The Ballard Terminal Railroad Company’s request to return rail service to an 11.2-mile portion of the Eastside Rail Corridor between Bellevue and Woodinville has been denied, officially eliminating a threat to trails such as the Cross Kirkland Corridor.
The Surface Transportation Board, a federal agency that settles railway disputes, said in a ruling issued Tuesday that the company’s request would be denied because it did not have “credible evidence of demand for freight rail service” or the “financial wherewithal” to reactivate rail service on the former BNSF rail line path.
The Ballard rail company’s attempt to reinstate freight service didn’t stop the City of Kirkland from setting up a 5.75-mile interim trail on what is now called the Cross Kirkland Corridor. The city ripped up old train tracks after the rail company’s request for an injunction against the City of Kirkland failed.
The city says the gravel-paved interim trail could be finished as soon as next month. Although the trail isn’t officially complete and there are detours around some construction areas, hundreds of pedestrians and bicyclists are already using the path.
The owner of land onto which Google is growing its Kirkland campus, SRM Development, is expected to install 16-foot wide concrete pavement on the portion of the Cross Kirkland Corridor running past a 180,000 square-foot Google building now under construction.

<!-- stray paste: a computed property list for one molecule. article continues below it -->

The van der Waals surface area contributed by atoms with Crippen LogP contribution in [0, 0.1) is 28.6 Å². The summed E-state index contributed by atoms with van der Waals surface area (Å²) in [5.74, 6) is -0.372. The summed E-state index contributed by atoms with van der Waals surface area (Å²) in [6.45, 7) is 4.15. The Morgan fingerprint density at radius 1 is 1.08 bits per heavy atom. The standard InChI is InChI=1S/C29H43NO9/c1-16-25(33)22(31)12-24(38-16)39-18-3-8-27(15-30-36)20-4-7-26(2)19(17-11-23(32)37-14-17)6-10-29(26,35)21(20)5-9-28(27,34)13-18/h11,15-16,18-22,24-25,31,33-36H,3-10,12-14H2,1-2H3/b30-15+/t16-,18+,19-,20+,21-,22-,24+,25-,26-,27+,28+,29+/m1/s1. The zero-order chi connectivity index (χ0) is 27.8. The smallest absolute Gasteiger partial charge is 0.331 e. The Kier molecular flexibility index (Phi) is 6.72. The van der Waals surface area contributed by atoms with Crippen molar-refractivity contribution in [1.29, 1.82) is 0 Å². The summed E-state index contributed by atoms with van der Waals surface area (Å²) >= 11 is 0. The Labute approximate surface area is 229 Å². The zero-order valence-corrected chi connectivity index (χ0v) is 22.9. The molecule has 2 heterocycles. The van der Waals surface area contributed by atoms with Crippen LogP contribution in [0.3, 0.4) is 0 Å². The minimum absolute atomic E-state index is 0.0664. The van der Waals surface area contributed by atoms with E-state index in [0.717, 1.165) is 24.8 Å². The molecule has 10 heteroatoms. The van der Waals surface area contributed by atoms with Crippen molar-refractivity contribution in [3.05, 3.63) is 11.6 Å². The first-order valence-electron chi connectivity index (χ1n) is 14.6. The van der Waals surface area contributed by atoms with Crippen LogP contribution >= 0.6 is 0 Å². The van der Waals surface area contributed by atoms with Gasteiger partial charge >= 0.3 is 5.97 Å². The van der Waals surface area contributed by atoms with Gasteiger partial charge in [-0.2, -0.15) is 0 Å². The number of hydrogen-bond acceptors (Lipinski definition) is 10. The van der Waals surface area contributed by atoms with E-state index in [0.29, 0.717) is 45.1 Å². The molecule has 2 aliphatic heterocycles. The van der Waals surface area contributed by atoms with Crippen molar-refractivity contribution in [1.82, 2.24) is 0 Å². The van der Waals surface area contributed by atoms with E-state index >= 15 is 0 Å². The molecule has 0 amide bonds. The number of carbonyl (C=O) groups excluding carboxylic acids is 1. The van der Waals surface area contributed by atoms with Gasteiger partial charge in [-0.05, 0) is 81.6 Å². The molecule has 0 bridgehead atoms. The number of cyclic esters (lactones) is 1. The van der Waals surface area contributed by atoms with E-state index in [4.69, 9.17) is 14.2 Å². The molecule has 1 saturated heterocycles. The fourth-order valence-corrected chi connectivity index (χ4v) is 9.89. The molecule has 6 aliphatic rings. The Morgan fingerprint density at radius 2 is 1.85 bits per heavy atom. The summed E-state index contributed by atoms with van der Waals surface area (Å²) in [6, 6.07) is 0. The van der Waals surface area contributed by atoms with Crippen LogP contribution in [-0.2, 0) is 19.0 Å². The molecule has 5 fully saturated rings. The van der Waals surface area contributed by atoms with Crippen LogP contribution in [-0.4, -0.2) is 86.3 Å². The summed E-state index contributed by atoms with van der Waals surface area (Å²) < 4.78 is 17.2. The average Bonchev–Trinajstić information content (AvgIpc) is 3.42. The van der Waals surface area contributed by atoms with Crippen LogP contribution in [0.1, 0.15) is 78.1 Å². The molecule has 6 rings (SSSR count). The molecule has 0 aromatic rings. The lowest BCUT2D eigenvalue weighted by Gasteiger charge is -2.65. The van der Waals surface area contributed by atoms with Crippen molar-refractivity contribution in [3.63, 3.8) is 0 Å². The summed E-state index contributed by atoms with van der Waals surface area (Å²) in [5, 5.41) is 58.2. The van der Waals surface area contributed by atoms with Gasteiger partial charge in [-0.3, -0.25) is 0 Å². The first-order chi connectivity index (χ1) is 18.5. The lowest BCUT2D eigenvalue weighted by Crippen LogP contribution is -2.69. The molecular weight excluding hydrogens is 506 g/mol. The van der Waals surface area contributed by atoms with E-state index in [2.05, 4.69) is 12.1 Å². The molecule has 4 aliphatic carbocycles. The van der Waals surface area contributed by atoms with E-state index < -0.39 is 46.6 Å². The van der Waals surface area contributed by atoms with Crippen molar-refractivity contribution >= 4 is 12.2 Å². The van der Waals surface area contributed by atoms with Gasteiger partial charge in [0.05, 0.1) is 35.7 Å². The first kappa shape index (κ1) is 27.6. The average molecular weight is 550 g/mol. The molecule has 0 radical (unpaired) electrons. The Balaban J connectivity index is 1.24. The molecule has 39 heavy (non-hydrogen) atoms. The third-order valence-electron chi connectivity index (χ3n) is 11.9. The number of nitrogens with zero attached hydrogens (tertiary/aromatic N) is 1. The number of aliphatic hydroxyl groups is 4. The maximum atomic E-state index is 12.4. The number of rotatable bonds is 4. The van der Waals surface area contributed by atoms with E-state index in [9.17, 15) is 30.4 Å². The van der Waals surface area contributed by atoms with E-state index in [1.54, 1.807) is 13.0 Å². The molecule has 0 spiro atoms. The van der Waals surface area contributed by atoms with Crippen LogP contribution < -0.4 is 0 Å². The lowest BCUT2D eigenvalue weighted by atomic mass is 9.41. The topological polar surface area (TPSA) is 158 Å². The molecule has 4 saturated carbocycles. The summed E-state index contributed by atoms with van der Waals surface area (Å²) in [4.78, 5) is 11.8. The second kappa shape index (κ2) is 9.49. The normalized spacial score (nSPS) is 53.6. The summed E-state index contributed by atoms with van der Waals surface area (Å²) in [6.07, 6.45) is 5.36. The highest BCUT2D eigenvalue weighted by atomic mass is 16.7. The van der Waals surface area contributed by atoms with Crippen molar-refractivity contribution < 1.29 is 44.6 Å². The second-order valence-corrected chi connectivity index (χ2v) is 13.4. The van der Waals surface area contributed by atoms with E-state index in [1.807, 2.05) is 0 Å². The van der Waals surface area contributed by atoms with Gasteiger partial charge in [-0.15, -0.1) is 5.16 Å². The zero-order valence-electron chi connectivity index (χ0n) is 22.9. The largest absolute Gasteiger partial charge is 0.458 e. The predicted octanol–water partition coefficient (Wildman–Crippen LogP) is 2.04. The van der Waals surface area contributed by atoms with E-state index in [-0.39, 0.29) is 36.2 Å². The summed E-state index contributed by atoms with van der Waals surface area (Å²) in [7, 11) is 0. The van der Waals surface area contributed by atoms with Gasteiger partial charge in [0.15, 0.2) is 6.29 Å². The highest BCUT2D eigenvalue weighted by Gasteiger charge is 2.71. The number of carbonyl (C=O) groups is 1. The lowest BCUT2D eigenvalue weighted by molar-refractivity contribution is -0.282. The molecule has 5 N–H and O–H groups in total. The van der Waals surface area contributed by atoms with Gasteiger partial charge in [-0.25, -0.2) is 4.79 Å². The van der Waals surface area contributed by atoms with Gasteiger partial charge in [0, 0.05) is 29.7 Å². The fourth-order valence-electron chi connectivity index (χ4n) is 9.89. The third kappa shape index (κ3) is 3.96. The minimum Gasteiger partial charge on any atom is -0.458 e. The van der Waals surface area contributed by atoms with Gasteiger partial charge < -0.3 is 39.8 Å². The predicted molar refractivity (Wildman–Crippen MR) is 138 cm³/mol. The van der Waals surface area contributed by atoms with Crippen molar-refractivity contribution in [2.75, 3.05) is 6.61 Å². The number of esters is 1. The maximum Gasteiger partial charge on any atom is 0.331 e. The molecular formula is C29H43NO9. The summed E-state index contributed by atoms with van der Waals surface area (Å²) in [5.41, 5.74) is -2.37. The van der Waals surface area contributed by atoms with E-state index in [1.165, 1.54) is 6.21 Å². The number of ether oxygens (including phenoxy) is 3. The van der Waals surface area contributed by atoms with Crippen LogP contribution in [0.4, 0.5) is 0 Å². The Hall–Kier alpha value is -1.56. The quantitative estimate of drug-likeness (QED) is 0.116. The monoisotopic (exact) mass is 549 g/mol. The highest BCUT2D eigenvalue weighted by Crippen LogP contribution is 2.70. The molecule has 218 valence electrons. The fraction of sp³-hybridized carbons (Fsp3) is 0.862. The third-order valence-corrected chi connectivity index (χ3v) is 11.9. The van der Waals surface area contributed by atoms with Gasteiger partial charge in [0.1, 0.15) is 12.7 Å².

SRM Development has submitted plans to build several public amenities next to the trail: a basketball court, beach dunes with a volleyball court, a children’s play structure, a meandering second trail, resting and gathering spots.
Plans for other parts of the 11.2-mile portion of the trail the rail company was interested in are less concrete. The Bellevue City Council has discussed ways it could work with King County on connecting to the Cross Kirkland Corridor with a similar trail in Bellevue.
The entire Eastside Rail Corridor stretches 42 miles through Renton, Newcastle, Bellevue, Kirkland, Redmond, Maltby and Snohomish. The possibility that rail service could return to the corridor always exists on portions the Port of Seattle has sold to King County, Sound Transit, and the cities of Kirkland, Redmond and Woodinville. The National Trails System Act, however, allows public entities aware of that risk to turn abandoned rail paths into trails.
A master plan for the Cross Kirkland Corridor that passed in June leaves space for potential rail service, while developing a trail on of the rest of it.